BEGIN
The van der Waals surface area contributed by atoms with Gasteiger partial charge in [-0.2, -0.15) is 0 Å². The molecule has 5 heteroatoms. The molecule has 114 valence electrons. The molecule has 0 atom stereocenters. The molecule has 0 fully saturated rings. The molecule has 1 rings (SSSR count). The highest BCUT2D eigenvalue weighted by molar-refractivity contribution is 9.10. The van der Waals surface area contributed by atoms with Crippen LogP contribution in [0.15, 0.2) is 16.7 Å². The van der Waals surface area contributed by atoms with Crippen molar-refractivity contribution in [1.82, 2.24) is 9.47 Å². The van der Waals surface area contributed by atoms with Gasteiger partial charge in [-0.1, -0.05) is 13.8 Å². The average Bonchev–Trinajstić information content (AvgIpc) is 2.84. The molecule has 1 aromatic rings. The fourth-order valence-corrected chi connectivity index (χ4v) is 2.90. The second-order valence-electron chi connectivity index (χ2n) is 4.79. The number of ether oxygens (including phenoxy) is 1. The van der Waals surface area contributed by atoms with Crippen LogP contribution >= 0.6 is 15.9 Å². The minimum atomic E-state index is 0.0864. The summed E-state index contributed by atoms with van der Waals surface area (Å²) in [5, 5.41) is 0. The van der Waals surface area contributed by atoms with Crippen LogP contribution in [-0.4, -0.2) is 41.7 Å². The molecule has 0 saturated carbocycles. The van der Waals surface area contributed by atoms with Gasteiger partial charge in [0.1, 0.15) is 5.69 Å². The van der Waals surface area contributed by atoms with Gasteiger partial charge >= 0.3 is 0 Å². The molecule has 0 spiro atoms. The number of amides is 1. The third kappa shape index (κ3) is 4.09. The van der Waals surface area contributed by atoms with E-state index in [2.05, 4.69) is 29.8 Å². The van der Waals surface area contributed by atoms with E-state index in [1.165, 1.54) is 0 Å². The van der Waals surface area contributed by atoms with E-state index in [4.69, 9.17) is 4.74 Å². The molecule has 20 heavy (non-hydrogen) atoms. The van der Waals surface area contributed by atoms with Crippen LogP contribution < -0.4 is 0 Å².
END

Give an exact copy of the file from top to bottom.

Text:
The van der Waals surface area contributed by atoms with Gasteiger partial charge in [-0.2, -0.15) is 0 Å². The molecule has 5 heteroatoms. The molecule has 114 valence electrons. The molecule has 0 atom stereocenters. The molecule has 0 fully saturated rings. The molecule has 1 rings (SSSR count). The highest BCUT2D eigenvalue weighted by molar-refractivity contribution is 9.10. The van der Waals surface area contributed by atoms with Crippen LogP contribution in [0.15, 0.2) is 16.7 Å². The van der Waals surface area contributed by atoms with Crippen molar-refractivity contribution in [1.82, 2.24) is 9.47 Å². The van der Waals surface area contributed by atoms with Gasteiger partial charge in [-0.1, -0.05) is 13.8 Å². The average Bonchev–Trinajstić information content (AvgIpc) is 2.84. The molecule has 1 aromatic rings. The fourth-order valence-corrected chi connectivity index (χ4v) is 2.90. The second-order valence-electron chi connectivity index (χ2n) is 4.79. The number of ether oxygens (including phenoxy) is 1. The van der Waals surface area contributed by atoms with Crippen LogP contribution >= 0.6 is 15.9 Å². The minimum atomic E-state index is 0.0864. The summed E-state index contributed by atoms with van der Waals surface area (Å²) in [5, 5.41) is 0. The van der Waals surface area contributed by atoms with Crippen LogP contribution in [-0.4, -0.2) is 41.7 Å². The molecule has 0 saturated carbocycles. The van der Waals surface area contributed by atoms with Gasteiger partial charge in [0.1, 0.15) is 5.69 Å². The van der Waals surface area contributed by atoms with Gasteiger partial charge >= 0.3 is 0 Å². The molecule has 0 spiro atoms. The number of amides is 1. The third kappa shape index (κ3) is 4.09. The van der Waals surface area contributed by atoms with E-state index in [2.05, 4.69) is 29.8 Å². The van der Waals surface area contributed by atoms with E-state index in [1.165, 1.54) is 0 Å². The van der Waals surface area contributed by atoms with E-state index in [4.69, 9.17) is 4.74 Å². The molecule has 20 heavy (non-hydrogen) atoms. The van der Waals surface area contributed by atoms with Crippen LogP contribution < -0.4 is 0 Å².